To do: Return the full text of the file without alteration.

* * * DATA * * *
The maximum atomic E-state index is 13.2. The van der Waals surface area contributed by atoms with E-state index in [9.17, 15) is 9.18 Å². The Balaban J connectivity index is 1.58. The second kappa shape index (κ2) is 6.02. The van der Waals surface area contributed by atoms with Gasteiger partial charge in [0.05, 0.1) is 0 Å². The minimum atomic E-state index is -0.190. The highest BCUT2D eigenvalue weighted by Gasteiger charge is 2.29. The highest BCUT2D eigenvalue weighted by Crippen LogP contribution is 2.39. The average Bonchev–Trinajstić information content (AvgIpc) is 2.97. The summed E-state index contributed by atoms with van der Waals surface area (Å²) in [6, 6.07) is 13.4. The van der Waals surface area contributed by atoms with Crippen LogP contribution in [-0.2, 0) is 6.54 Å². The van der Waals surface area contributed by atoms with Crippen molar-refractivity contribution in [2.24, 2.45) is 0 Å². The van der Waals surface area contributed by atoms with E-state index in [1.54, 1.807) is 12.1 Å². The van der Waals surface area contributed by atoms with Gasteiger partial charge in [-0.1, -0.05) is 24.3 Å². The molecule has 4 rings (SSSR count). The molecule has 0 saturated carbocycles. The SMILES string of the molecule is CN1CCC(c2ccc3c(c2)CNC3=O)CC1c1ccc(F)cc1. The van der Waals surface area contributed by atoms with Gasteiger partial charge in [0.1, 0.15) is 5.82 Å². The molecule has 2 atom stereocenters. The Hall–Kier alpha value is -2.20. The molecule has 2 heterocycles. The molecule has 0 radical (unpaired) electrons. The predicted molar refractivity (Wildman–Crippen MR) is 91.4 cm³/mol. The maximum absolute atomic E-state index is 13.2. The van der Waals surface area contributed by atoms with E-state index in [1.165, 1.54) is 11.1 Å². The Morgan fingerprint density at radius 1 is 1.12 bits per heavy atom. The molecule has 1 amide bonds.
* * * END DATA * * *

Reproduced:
The maximum atomic E-state index is 13.2. The van der Waals surface area contributed by atoms with E-state index in [9.17, 15) is 9.18 Å². The Balaban J connectivity index is 1.58. The second kappa shape index (κ2) is 6.02. The van der Waals surface area contributed by atoms with Gasteiger partial charge in [0.05, 0.1) is 0 Å². The minimum atomic E-state index is -0.190. The highest BCUT2D eigenvalue weighted by Gasteiger charge is 2.29. The highest BCUT2D eigenvalue weighted by Crippen LogP contribution is 2.39. The average Bonchev–Trinajstić information content (AvgIpc) is 2.97. The summed E-state index contributed by atoms with van der Waals surface area (Å²) in [6, 6.07) is 13.4. The van der Waals surface area contributed by atoms with Crippen LogP contribution in [-0.2, 0) is 6.54 Å². The van der Waals surface area contributed by atoms with Crippen molar-refractivity contribution in [2.24, 2.45) is 0 Å². The van der Waals surface area contributed by atoms with E-state index in [1.54, 1.807) is 12.1 Å². The van der Waals surface area contributed by atoms with Gasteiger partial charge in [-0.1, -0.05) is 24.3 Å². The molecule has 4 rings (SSSR count). The molecule has 0 saturated carbocycles. The SMILES string of the molecule is CN1CCC(c2ccc3c(c2)CNC3=O)CC1c1ccc(F)cc1. The van der Waals surface area contributed by atoms with Gasteiger partial charge in [0.1, 0.15) is 5.82 Å². The molecule has 2 atom stereocenters. The Hall–Kier alpha value is -2.20. The molecule has 2 heterocycles. The molecule has 0 radical (unpaired) electrons. The predicted molar refractivity (Wildman–Crippen MR) is 91.4 cm³/mol. The maximum absolute atomic E-state index is 13.2. The van der Waals surface area contributed by atoms with E-state index in [1.165, 1.54) is 11.1 Å². The Morgan fingerprint density at radius 1 is 1.12 bits per heavy atom. The molecule has 1 amide bonds.